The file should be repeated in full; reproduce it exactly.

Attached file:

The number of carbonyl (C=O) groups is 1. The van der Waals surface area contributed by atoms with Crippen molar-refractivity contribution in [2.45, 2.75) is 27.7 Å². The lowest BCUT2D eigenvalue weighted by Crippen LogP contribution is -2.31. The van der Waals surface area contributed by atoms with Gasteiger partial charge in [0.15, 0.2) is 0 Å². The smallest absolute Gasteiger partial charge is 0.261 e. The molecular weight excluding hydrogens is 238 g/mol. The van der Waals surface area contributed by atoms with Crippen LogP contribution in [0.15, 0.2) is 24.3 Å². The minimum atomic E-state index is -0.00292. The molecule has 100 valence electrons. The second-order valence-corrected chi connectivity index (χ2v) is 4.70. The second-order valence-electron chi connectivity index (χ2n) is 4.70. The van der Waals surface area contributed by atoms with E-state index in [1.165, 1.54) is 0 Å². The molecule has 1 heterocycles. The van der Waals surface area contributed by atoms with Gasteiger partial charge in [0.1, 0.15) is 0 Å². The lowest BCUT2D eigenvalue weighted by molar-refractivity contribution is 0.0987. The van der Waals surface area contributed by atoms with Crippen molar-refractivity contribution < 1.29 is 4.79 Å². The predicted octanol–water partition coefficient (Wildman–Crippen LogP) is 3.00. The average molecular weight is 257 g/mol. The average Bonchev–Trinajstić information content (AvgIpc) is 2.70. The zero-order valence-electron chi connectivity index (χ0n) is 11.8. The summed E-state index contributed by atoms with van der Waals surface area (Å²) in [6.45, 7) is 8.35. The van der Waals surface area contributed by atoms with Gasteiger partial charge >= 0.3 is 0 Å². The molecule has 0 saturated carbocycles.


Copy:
The number of carbonyl (C=O) groups is 1. The van der Waals surface area contributed by atoms with Crippen molar-refractivity contribution in [2.45, 2.75) is 27.7 Å². The lowest BCUT2D eigenvalue weighted by Crippen LogP contribution is -2.31. The van der Waals surface area contributed by atoms with Gasteiger partial charge in [0.15, 0.2) is 0 Å². The smallest absolute Gasteiger partial charge is 0.261 e. The molecular weight excluding hydrogens is 238 g/mol. The van der Waals surface area contributed by atoms with Crippen LogP contribution in [0.15, 0.2) is 24.3 Å². The minimum atomic E-state index is -0.00292. The molecule has 100 valence electrons. The second-order valence-corrected chi connectivity index (χ2v) is 4.70. The second-order valence-electron chi connectivity index (χ2n) is 4.70. The van der Waals surface area contributed by atoms with E-state index in [1.165, 1.54) is 0 Å². The molecule has 1 heterocycles. The van der Waals surface area contributed by atoms with Gasteiger partial charge in [0.1, 0.15) is 0 Å². The lowest BCUT2D eigenvalue weighted by molar-refractivity contribution is 0.0987. The van der Waals surface area contributed by atoms with Crippen molar-refractivity contribution < 1.29 is 4.79 Å². The predicted octanol–water partition coefficient (Wildman–Crippen LogP) is 3.00. The average molecular weight is 257 g/mol. The average Bonchev–Trinajstić information content (AvgIpc) is 2.70. The zero-order valence-electron chi connectivity index (χ0n) is 11.8. The summed E-state index contributed by atoms with van der Waals surface area (Å²) in [6.45, 7) is 8.35. The van der Waals surface area contributed by atoms with Gasteiger partial charge >= 0.3 is 0 Å². The molecule has 0 saturated carbocycles.